Seeing Star Trek:The Motion Picture in a New Light

The other night I had a moment to watch a little TV, and thought I’d find a movie. Paramount+ had a list of movies leaving at the end of August, and among them was Star Trek: The Motion Picture. I hadn’t seen it in so long I figured it was a good time.

After years of easily dismissing it I was surprised and delighted to realize that I not only did I like this movie, but LOVED it! Quite a difference from my initial viewing 43(!) years ago.

In December of 1979, I was among the hundreds locally who came out to see it on its first night. Comparing what I saw that premiere night, and what I just watched the other night were of two different people in two realities. How the first Star Trek movie would be reacted to was somehow very personal to me. When I came out of the theater that night, I was happily saying to people in line “It’s great!”. But inside I was not too pleased, an opinion that regrettably stayed with me all these years, to the point of never wanting to see it again.

You see, through my then 18-year old’s eyes, this movie was going to be my redemption, my “I told you so!” to all the people who mocked me for my Trek devotion the whole past decade. But my concern about how non-Trekkies would take it was almost central to my enjoyment of the film. Seeing that attitude now, I admit with slight embarrassment that I was WAY too concerned with physical elements of the movie, than the actual plot. Kind of like not seeing the forest for the trees. My ‘trees’ here were things like:

  1. The Klingons are bumpy!!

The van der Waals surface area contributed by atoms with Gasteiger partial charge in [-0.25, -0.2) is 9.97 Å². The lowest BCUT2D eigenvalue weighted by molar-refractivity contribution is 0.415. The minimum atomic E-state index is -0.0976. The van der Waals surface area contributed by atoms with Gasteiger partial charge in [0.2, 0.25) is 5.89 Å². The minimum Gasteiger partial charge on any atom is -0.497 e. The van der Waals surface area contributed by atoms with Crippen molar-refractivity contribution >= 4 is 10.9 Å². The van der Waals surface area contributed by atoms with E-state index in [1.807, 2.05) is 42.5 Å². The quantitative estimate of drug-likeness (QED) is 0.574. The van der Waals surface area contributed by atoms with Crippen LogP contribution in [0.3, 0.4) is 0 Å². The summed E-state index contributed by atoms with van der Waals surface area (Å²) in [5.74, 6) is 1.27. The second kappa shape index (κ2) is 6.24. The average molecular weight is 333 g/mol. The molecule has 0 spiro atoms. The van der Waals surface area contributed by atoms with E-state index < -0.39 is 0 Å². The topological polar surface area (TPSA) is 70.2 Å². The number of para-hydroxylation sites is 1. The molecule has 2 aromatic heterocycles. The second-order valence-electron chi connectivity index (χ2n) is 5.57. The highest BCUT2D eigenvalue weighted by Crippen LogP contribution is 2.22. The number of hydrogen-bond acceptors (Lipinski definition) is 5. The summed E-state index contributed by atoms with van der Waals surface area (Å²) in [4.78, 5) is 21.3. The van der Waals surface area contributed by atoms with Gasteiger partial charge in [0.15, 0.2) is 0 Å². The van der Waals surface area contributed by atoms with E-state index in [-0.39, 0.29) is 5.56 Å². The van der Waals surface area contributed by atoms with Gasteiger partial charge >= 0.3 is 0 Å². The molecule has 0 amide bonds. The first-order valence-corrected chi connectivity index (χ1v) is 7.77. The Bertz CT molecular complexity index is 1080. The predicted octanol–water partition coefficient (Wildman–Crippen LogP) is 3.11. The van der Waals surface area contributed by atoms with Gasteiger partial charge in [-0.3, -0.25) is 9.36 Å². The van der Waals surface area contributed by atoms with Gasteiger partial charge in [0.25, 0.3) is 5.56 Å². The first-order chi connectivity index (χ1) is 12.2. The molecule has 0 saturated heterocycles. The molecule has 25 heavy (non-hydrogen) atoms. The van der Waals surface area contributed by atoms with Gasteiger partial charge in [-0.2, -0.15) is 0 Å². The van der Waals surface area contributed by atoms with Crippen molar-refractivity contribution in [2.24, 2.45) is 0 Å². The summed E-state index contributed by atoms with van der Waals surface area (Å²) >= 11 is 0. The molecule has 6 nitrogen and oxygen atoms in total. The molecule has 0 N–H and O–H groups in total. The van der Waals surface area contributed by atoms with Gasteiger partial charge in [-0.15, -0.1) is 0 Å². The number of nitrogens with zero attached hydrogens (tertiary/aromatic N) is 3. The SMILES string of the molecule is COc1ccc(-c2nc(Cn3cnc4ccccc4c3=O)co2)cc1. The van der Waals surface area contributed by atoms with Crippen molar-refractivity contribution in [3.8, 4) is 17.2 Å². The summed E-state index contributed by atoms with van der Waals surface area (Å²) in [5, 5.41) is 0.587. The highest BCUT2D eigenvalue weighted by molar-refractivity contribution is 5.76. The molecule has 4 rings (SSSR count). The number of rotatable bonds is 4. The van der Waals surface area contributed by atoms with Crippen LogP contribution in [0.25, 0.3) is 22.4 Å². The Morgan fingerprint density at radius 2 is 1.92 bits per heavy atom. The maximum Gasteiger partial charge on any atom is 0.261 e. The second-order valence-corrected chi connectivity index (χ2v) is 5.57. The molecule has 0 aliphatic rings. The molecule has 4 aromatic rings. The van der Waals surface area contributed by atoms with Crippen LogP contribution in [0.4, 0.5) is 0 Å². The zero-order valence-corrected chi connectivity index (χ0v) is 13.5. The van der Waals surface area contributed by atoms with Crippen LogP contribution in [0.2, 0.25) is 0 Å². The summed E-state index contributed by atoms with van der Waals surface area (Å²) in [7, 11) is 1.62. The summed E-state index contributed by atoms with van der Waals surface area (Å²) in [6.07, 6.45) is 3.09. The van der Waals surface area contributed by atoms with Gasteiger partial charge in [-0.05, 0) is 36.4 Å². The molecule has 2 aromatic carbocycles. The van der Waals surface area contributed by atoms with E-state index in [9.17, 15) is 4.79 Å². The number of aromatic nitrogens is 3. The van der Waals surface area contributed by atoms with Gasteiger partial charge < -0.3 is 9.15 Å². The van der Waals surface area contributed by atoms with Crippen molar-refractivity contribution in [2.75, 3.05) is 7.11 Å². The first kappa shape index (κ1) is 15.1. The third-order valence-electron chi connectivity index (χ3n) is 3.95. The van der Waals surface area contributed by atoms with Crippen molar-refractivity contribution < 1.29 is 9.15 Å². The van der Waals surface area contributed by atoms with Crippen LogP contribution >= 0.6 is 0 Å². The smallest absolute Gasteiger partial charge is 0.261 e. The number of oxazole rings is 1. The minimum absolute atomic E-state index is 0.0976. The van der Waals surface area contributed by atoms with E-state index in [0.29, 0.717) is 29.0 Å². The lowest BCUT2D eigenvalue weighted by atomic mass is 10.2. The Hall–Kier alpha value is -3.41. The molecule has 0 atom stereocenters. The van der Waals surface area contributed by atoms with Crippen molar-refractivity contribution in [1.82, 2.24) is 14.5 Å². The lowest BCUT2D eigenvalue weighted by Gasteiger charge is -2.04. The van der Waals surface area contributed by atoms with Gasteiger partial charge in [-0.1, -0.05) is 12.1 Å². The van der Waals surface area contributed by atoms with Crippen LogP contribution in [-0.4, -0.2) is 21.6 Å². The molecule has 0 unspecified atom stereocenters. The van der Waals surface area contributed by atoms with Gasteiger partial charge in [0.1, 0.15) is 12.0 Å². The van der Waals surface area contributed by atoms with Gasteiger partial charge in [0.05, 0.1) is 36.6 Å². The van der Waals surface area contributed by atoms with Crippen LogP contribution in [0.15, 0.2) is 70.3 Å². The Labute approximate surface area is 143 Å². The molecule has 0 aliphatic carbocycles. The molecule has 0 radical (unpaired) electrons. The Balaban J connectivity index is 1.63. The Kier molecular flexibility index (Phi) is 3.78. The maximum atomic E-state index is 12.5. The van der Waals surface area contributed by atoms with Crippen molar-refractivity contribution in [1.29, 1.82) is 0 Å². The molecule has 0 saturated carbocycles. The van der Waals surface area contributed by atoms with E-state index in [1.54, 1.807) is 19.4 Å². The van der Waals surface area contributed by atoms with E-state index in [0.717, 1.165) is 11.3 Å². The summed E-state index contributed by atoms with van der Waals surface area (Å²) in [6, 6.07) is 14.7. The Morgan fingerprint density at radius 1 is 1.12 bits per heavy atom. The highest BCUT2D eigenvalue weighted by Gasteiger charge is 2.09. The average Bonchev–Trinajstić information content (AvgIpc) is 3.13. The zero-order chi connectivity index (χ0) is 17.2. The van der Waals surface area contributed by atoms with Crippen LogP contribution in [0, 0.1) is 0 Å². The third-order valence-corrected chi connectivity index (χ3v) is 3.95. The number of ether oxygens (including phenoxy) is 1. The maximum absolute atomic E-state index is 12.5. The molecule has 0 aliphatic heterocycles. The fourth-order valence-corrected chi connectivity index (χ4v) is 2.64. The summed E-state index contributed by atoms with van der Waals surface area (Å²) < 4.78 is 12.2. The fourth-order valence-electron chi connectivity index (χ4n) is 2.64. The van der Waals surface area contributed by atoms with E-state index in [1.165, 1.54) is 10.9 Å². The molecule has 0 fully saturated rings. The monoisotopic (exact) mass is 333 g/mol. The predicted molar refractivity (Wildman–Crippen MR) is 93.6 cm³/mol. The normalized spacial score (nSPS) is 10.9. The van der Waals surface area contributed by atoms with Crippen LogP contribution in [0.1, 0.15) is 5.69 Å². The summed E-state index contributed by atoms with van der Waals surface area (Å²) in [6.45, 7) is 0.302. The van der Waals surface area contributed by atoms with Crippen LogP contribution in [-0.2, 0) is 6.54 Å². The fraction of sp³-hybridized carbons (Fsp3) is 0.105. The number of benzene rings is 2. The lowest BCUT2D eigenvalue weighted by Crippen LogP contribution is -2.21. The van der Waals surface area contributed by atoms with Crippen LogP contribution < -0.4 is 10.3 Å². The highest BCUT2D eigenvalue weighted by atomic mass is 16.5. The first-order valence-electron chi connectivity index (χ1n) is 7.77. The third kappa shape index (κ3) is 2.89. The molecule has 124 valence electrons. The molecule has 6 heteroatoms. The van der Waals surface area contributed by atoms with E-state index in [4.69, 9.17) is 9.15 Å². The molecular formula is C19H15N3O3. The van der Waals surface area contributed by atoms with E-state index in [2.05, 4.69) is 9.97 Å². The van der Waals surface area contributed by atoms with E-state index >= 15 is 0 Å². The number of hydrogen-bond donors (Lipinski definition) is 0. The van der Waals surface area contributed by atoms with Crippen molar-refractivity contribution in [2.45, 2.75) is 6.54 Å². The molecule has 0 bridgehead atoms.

2. Oh, God, is everyone going to like it?
  3. That’s a bad wig, Spock!
  4. Oh, God, the actors look so old!
  5. Why are those uniforms so bland and awful? Where has all the color gone?
  6. Why is the dialogue so soft while the music and sound effects are SO LOUD?
  7. Why is the intro to the Enterprise taking s-o-o-o-o lo-o-o-o-o-ng?
  8. Why is Spock so wooden?
  9. Why did Ilia have to be bald?
  10. Are Ilia and Decker going to take over the Enterprise?
  11. What’s up with Scotty’s mustache?

My 61 year old brain can answer all that now …

  1. The Klingons are what Gene wanted them to be.
  2. Maybe not at the moment, but in time it will age better.
  3. Yes, he needed a better long hair wig, but that’s a minor point.
  4. Wow, they all look so YOUNG here!!
  5. Well, the uniforms were what they were. very 70’s. Fortunately they were all recycled into a better look in the sequels.
  6. This was mostly the fault of the poor audio equipment at the theater I watched it at. I remember many people calling out “Turn it up!!”
  7. The Enterprise intro is a big ‘Welcome back you beautiful ship’ presentation. Still a tad longer than it needed to be, but I get it. That’s what fast forward is for; the same for the long slide into V’Ger’s realm.
  8. He did seem unnaturally stiff before his space walk, but I understand now that Spock’s search for total logic was turning him inward.
  9. After years of seeing new aliens, Ilia’s lack of hair really was no big deal, (and dear Persis was so gorgeous).
  10. Of Course Not!!
  11. It’s the 70’s, man!

I was too ‘stressed’ with these ‘pressing’ concerns to appreciate the beauty of a story I had been waiting for10 years to culminate into reality! Seeing it now, although I still think it needed better editing to move it along more quickly, I appreciate it so much more. My impressions follow.

First of all, this was a beautifully remastered director’s cut of the piece. As your eyes delve into a field of stars, it begins with the graceful and sad, yet soaring overture of Ilia’s Theme by Jerry Goldsmith. Ilia’s theme grew a whole new meaning for me since I had last watched this movie, It really stresses a deep longing, the almost unbearable yearning to find something more that must be out there.